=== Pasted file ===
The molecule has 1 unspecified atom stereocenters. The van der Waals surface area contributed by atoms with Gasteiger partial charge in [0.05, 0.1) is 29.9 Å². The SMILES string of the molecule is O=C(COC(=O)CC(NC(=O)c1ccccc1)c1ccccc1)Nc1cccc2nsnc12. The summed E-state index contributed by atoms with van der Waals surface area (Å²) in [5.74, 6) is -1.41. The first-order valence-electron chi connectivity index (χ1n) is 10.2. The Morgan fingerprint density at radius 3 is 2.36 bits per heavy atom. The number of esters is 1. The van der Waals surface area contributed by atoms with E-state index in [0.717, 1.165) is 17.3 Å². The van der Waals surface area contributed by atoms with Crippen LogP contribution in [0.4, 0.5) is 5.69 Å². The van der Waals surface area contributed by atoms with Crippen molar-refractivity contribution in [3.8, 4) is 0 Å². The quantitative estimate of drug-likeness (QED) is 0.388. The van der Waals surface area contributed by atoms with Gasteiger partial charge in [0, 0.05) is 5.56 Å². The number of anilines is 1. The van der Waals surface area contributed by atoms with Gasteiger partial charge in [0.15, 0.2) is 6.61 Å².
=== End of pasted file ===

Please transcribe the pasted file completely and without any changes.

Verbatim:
The molecule has 1 unspecified atom stereocenters. The van der Waals surface area contributed by atoms with Gasteiger partial charge in [0.05, 0.1) is 29.9 Å². The SMILES string of the molecule is O=C(COC(=O)CC(NC(=O)c1ccccc1)c1ccccc1)Nc1cccc2nsnc12. The summed E-state index contributed by atoms with van der Waals surface area (Å²) in [5.74, 6) is -1.41. The first-order valence-electron chi connectivity index (χ1n) is 10.2. The Morgan fingerprint density at radius 3 is 2.36 bits per heavy atom. The number of esters is 1. The van der Waals surface area contributed by atoms with E-state index in [0.717, 1.165) is 17.3 Å². The van der Waals surface area contributed by atoms with Crippen LogP contribution in [0.4, 0.5) is 5.69 Å². The van der Waals surface area contributed by atoms with Crippen molar-refractivity contribution in [3.8, 4) is 0 Å². The quantitative estimate of drug-likeness (QED) is 0.388. The van der Waals surface area contributed by atoms with Gasteiger partial charge in [0, 0.05) is 5.56 Å². The number of anilines is 1. The van der Waals surface area contributed by atoms with Gasteiger partial charge in [0.15, 0.2) is 6.61 Å².